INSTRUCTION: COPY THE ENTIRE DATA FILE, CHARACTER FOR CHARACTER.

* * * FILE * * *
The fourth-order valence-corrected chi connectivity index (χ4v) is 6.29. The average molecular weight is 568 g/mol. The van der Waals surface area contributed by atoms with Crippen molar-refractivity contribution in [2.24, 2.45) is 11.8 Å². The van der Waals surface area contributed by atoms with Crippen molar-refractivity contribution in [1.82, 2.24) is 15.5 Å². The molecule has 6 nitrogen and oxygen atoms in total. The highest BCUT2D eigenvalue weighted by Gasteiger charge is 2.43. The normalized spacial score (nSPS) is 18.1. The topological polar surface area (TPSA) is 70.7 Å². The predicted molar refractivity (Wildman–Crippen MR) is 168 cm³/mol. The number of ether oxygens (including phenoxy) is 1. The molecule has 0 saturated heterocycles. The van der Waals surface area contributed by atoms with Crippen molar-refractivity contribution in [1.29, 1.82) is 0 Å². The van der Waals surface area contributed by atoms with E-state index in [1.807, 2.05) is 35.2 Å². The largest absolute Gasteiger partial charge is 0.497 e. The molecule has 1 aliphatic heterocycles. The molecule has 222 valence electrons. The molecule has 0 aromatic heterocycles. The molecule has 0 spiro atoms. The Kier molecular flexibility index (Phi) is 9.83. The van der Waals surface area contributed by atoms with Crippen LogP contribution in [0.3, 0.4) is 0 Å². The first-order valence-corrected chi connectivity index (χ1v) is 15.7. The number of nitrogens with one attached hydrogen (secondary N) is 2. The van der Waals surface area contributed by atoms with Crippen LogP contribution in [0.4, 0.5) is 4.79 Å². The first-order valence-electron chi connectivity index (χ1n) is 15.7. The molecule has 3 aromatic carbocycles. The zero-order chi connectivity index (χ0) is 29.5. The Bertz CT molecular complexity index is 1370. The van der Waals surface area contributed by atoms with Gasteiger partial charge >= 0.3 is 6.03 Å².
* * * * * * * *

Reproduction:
The fourth-order valence-corrected chi connectivity index (χ4v) is 6.29. The average molecular weight is 568 g/mol. The van der Waals surface area contributed by atoms with Crippen molar-refractivity contribution in [2.24, 2.45) is 11.8 Å². The van der Waals surface area contributed by atoms with Crippen molar-refractivity contribution in [1.82, 2.24) is 15.5 Å². The molecule has 6 nitrogen and oxygen atoms in total. The highest BCUT2D eigenvalue weighted by Gasteiger charge is 2.43. The normalized spacial score (nSPS) is 18.1. The topological polar surface area (TPSA) is 70.7 Å². The predicted molar refractivity (Wildman–Crippen MR) is 168 cm³/mol. The number of ether oxygens (including phenoxy) is 1. The molecule has 0 saturated heterocycles. The van der Waals surface area contributed by atoms with Crippen molar-refractivity contribution in [1.29, 1.82) is 0 Å². The van der Waals surface area contributed by atoms with E-state index in [1.807, 2.05) is 35.2 Å². The largest absolute Gasteiger partial charge is 0.497 e. The molecule has 1 aliphatic heterocycles. The molecule has 222 valence electrons. The molecule has 0 aromatic heterocycles. The molecule has 0 spiro atoms. The Kier molecular flexibility index (Phi) is 9.83. The van der Waals surface area contributed by atoms with Crippen LogP contribution in [0.3, 0.4) is 0 Å². The first-order valence-corrected chi connectivity index (χ1v) is 15.7. The number of nitrogens with one attached hydrogen (secondary N) is 2. The van der Waals surface area contributed by atoms with Crippen LogP contribution in [0.4, 0.5) is 4.79 Å². The first-order valence-electron chi connectivity index (χ1n) is 15.7. The molecule has 3 aromatic carbocycles. The zero-order chi connectivity index (χ0) is 29.5. The Bertz CT molecular complexity index is 1370. The van der Waals surface area contributed by atoms with Gasteiger partial charge >= 0.3 is 6.03 Å².